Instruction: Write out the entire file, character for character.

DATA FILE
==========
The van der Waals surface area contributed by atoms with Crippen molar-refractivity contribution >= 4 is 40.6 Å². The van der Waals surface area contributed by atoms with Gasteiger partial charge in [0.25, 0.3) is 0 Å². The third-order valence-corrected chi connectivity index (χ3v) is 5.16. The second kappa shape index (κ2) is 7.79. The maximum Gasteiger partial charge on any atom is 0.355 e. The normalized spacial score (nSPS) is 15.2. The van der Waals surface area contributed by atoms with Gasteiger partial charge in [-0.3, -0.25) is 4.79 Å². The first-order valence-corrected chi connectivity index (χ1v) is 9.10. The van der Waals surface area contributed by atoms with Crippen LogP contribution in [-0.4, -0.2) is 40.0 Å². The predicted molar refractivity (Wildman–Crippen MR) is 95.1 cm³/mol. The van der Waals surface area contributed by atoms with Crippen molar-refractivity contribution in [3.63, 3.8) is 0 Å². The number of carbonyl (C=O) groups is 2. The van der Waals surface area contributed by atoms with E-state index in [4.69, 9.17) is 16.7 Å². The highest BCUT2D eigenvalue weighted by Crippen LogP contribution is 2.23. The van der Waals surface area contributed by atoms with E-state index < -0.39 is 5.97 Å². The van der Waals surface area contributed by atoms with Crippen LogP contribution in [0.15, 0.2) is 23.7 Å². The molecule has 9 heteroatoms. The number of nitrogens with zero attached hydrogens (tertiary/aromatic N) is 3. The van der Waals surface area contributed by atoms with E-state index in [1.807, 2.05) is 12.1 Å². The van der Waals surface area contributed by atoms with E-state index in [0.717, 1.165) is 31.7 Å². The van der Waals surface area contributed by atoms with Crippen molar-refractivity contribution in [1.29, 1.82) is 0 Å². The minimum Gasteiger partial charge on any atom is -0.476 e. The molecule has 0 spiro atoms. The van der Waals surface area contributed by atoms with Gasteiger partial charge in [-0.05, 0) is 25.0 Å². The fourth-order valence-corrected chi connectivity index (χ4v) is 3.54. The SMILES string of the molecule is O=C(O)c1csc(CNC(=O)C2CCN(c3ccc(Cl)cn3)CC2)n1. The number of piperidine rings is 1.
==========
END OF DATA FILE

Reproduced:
The van der Waals surface area contributed by atoms with Crippen molar-refractivity contribution >= 4 is 40.6 Å². The van der Waals surface area contributed by atoms with Gasteiger partial charge in [0.25, 0.3) is 0 Å². The third-order valence-corrected chi connectivity index (χ3v) is 5.16. The second kappa shape index (κ2) is 7.79. The maximum Gasteiger partial charge on any atom is 0.355 e. The normalized spacial score (nSPS) is 15.2. The van der Waals surface area contributed by atoms with Gasteiger partial charge in [-0.3, -0.25) is 4.79 Å². The first-order valence-corrected chi connectivity index (χ1v) is 9.10. The van der Waals surface area contributed by atoms with Crippen LogP contribution in [-0.4, -0.2) is 40.0 Å². The predicted molar refractivity (Wildman–Crippen MR) is 95.1 cm³/mol. The van der Waals surface area contributed by atoms with Crippen molar-refractivity contribution in [3.63, 3.8) is 0 Å². The number of carbonyl (C=O) groups is 2. The van der Waals surface area contributed by atoms with E-state index in [4.69, 9.17) is 16.7 Å². The highest BCUT2D eigenvalue weighted by Crippen LogP contribution is 2.23. The van der Waals surface area contributed by atoms with E-state index < -0.39 is 5.97 Å². The van der Waals surface area contributed by atoms with Crippen LogP contribution in [0.15, 0.2) is 23.7 Å². The molecule has 9 heteroatoms. The number of nitrogens with zero attached hydrogens (tertiary/aromatic N) is 3. The van der Waals surface area contributed by atoms with E-state index in [1.807, 2.05) is 12.1 Å². The van der Waals surface area contributed by atoms with E-state index in [0.717, 1.165) is 31.7 Å². The van der Waals surface area contributed by atoms with Crippen molar-refractivity contribution in [1.29, 1.82) is 0 Å². The minimum Gasteiger partial charge on any atom is -0.476 e. The molecule has 0 spiro atoms. The van der Waals surface area contributed by atoms with Gasteiger partial charge in [-0.05, 0) is 25.0 Å². The fourth-order valence-corrected chi connectivity index (χ4v) is 3.54. The SMILES string of the molecule is O=C(O)c1csc(CNC(=O)C2CCN(c3ccc(Cl)cn3)CC2)n1. The number of piperidine rings is 1.